The capital of Canada’s Yukon province, Whitehorse is heaven for hikers, full of history and also hosts a surprising array of cultural events.
The Yukon was at the centre of one of history’s great gold rushes in the late nineteenth century, and Whitehorse has retained many buildings from the era, which demonstrate how wealthy the area became. See the SS Klondike, a steam ship which travelled down the Yukon River and visit the MacBride Museum which contains exhibits about the gold rush period.
Nowadays, the region is attracting lovers of beautiful scenery (and hearty Canadian food). Hike in gorgeous locations like Miles Canyon, climb Grey Mountain or try the easier Millennium Trail which loops back into Whitehorse. If the weather doesn’t hold, just head to the Canada Games Centre to enjoy ice skating and other indoor sports, or sample some of the city’s wide range of excellent restaurants.
Whitehorse enjoys long nights during the summer (June to late August) and this makes it the ideal place for music festivals. The Frostbite Festival has acquired a reputation across North America, while there is also a unique Yukon International Storytelling Festival which offers great entertainment for families.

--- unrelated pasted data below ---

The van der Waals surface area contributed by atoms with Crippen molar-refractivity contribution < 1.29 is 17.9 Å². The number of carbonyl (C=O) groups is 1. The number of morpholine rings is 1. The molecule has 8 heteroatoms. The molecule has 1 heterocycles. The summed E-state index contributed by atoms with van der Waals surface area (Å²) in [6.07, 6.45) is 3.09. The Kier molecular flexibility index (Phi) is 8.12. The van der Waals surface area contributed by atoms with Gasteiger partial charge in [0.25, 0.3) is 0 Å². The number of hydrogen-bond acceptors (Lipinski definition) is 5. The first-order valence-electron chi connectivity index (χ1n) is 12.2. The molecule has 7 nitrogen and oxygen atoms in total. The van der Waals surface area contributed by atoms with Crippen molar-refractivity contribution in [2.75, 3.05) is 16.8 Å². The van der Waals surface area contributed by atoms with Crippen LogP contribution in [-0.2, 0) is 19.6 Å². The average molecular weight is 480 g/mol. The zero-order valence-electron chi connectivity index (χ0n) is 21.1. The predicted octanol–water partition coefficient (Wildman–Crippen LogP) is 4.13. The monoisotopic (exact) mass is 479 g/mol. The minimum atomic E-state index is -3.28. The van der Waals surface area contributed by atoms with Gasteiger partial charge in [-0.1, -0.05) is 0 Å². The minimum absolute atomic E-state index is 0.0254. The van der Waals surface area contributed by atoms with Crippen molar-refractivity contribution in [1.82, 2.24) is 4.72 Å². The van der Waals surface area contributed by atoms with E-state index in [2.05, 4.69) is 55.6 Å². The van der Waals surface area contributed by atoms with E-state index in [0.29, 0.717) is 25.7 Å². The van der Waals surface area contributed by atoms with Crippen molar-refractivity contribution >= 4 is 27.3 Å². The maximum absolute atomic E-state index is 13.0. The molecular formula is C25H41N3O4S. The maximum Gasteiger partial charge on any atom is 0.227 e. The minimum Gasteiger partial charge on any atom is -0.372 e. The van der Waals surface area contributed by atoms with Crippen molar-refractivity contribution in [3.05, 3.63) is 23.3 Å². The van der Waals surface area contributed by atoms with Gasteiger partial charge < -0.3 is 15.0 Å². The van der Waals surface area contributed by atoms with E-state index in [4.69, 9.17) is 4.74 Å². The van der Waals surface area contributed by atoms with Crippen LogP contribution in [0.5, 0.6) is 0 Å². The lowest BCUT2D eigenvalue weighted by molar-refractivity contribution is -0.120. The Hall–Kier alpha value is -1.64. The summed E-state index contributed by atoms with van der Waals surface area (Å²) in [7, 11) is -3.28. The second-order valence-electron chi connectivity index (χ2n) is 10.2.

In the winter months, the area around town is a fine cross-country skiing territory, and there are long specially groomed trails to follow. Visitors can also refresh themselves at the washroom and sauna of the Cross Country Ski Club (which also offers great mountain biking opportunities come summer time). Winter is also prime time for witnessing the stunning spectacle of the Northern Lights.
Kids will also adore the wildlife of the region. Take a tour of the Yukon Wildlife Preserve to see elk, moose and arctic foxes or visit the Beringia Centre to see reconstructed skeletons of woolly mammoths, who used to roam the Yukon landscape.
The winter months (November through until March) are the time to go if you love skiing and want to witness the beauty of the Northern Lights. However, Yukon can get pretty cold, which may not suit everyone. Visiting in July and August offers outdoor activities like hiking and canoeing, as well as music festivals in the long warm evenings. Try May for a balance with good weather and cheap accommodation.
The city has a good bus service which runs into the countryside, but it’s best not to rely on being able to reach the canyons and streams of the Yukon by bus. A far better idea is to rent a rugged four wheel drive vehicle. In summer, there are well marked bike trails and bike hire is extremely cheap.